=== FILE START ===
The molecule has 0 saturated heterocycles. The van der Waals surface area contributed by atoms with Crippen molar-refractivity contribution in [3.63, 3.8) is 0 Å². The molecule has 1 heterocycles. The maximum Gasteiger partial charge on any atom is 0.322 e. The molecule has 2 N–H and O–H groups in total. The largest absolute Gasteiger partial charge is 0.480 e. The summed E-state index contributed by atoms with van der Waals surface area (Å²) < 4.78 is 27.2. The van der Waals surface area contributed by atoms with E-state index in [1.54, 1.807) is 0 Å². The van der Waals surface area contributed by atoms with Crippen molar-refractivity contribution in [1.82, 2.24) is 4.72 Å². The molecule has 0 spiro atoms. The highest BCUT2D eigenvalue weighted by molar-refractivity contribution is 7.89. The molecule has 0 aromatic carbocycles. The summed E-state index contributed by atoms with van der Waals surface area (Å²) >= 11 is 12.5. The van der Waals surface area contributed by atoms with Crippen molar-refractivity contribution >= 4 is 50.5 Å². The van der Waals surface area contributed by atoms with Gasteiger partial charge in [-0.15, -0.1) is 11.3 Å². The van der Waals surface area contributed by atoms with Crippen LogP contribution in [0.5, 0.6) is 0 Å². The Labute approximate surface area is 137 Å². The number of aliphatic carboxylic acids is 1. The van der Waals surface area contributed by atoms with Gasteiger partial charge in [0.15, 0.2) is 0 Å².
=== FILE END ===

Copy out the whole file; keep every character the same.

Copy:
The molecule has 0 saturated heterocycles. The van der Waals surface area contributed by atoms with Crippen molar-refractivity contribution in [3.63, 3.8) is 0 Å². The molecule has 1 heterocycles. The maximum Gasteiger partial charge on any atom is 0.322 e. The molecule has 2 N–H and O–H groups in total. The largest absolute Gasteiger partial charge is 0.480 e. The summed E-state index contributed by atoms with van der Waals surface area (Å²) < 4.78 is 27.2. The van der Waals surface area contributed by atoms with E-state index in [1.54, 1.807) is 0 Å². The van der Waals surface area contributed by atoms with Crippen molar-refractivity contribution in [1.82, 2.24) is 4.72 Å². The molecule has 0 spiro atoms. The highest BCUT2D eigenvalue weighted by molar-refractivity contribution is 7.89. The molecule has 0 aromatic carbocycles. The summed E-state index contributed by atoms with van der Waals surface area (Å²) >= 11 is 12.5. The van der Waals surface area contributed by atoms with Crippen molar-refractivity contribution >= 4 is 50.5 Å². The van der Waals surface area contributed by atoms with Gasteiger partial charge in [-0.15, -0.1) is 11.3 Å². The van der Waals surface area contributed by atoms with Crippen LogP contribution in [0.5, 0.6) is 0 Å². The Labute approximate surface area is 137 Å². The number of aliphatic carboxylic acids is 1. The van der Waals surface area contributed by atoms with Gasteiger partial charge in [0.15, 0.2) is 0 Å².